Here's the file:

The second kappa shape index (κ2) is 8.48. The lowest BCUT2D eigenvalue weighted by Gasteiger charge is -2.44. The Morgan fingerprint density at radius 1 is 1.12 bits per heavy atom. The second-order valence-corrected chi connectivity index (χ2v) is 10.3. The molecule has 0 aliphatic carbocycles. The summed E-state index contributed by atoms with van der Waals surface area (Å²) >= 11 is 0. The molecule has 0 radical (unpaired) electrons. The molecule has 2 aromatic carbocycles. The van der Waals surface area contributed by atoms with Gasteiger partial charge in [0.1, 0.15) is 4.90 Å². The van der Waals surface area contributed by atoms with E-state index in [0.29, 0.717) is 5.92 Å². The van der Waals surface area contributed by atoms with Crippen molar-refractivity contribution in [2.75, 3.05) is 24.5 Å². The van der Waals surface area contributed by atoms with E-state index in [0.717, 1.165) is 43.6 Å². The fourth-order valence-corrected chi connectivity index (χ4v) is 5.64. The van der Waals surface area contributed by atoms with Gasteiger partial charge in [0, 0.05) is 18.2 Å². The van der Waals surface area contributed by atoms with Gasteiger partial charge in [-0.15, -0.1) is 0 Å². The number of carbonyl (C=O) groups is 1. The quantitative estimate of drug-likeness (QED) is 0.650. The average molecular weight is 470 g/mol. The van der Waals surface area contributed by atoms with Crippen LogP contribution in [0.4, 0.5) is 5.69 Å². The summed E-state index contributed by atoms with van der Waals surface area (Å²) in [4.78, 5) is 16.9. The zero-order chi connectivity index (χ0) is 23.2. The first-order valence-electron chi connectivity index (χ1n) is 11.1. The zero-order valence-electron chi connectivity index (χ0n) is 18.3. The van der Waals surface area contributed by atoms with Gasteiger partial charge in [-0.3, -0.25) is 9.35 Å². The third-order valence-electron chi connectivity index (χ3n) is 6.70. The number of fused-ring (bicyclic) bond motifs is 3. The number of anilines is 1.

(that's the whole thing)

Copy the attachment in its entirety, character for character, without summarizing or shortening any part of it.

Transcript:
The second kappa shape index (κ2) is 8.48. The lowest BCUT2D eigenvalue weighted by Gasteiger charge is -2.44. The Morgan fingerprint density at radius 1 is 1.12 bits per heavy atom. The second-order valence-corrected chi connectivity index (χ2v) is 10.3. The molecule has 0 aliphatic carbocycles. The summed E-state index contributed by atoms with van der Waals surface area (Å²) >= 11 is 0. The molecule has 0 radical (unpaired) electrons. The molecule has 2 aromatic carbocycles. The van der Waals surface area contributed by atoms with Gasteiger partial charge in [0.1, 0.15) is 4.90 Å². The van der Waals surface area contributed by atoms with E-state index in [0.29, 0.717) is 5.92 Å². The van der Waals surface area contributed by atoms with Crippen molar-refractivity contribution in [2.75, 3.05) is 24.5 Å². The van der Waals surface area contributed by atoms with E-state index in [0.717, 1.165) is 43.6 Å². The fourth-order valence-corrected chi connectivity index (χ4v) is 5.64. The van der Waals surface area contributed by atoms with Gasteiger partial charge in [0, 0.05) is 18.2 Å². The van der Waals surface area contributed by atoms with Gasteiger partial charge in [-0.15, -0.1) is 0 Å². The number of carbonyl (C=O) groups is 1. The quantitative estimate of drug-likeness (QED) is 0.650. The average molecular weight is 470 g/mol. The van der Waals surface area contributed by atoms with Crippen LogP contribution in [0.4, 0.5) is 5.69 Å². The summed E-state index contributed by atoms with van der Waals surface area (Å²) in [4.78, 5) is 16.9. The zero-order chi connectivity index (χ0) is 23.2. The first-order valence-electron chi connectivity index (χ1n) is 11.1. The zero-order valence-electron chi connectivity index (χ0n) is 18.3. The van der Waals surface area contributed by atoms with Gasteiger partial charge in [-0.3, -0.25) is 9.35 Å². The third-order valence-electron chi connectivity index (χ3n) is 6.70. The number of fused-ring (bicyclic) bond motifs is 3. The number of anilines is 1.